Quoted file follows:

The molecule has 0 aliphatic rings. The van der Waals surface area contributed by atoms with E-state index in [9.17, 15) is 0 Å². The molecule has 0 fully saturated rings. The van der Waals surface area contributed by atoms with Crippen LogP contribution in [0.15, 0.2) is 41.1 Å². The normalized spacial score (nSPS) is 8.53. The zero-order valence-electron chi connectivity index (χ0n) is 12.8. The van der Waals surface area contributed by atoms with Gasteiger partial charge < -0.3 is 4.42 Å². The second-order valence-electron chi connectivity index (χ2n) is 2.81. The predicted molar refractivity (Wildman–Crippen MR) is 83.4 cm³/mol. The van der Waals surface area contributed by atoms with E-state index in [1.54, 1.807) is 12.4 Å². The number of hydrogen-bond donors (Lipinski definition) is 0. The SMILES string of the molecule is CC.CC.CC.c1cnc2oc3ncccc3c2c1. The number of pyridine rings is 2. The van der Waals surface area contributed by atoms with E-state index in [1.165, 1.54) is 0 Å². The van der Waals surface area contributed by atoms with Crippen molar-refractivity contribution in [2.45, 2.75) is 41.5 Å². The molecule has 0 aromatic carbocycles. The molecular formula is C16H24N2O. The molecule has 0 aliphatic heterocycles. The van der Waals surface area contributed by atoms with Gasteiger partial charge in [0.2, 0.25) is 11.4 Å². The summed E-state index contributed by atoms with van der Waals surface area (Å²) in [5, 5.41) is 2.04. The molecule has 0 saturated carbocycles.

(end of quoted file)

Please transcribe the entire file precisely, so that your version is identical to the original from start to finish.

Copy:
The molecule has 0 aliphatic rings. The van der Waals surface area contributed by atoms with E-state index in [9.17, 15) is 0 Å². The molecule has 0 fully saturated rings. The van der Waals surface area contributed by atoms with Crippen LogP contribution in [0.15, 0.2) is 41.1 Å². The normalized spacial score (nSPS) is 8.53. The zero-order valence-electron chi connectivity index (χ0n) is 12.8. The van der Waals surface area contributed by atoms with Gasteiger partial charge < -0.3 is 4.42 Å². The second-order valence-electron chi connectivity index (χ2n) is 2.81. The predicted molar refractivity (Wildman–Crippen MR) is 83.4 cm³/mol. The van der Waals surface area contributed by atoms with E-state index in [1.54, 1.807) is 12.4 Å². The number of hydrogen-bond donors (Lipinski definition) is 0. The SMILES string of the molecule is CC.CC.CC.c1cnc2oc3ncccc3c2c1. The number of pyridine rings is 2. The van der Waals surface area contributed by atoms with E-state index in [1.165, 1.54) is 0 Å². The van der Waals surface area contributed by atoms with Crippen molar-refractivity contribution in [2.45, 2.75) is 41.5 Å². The molecule has 0 aromatic carbocycles. The molecular formula is C16H24N2O. The molecule has 0 aliphatic heterocycles. The van der Waals surface area contributed by atoms with Gasteiger partial charge in [0.2, 0.25) is 11.4 Å². The summed E-state index contributed by atoms with van der Waals surface area (Å²) in [5, 5.41) is 2.04. The molecule has 0 saturated carbocycles.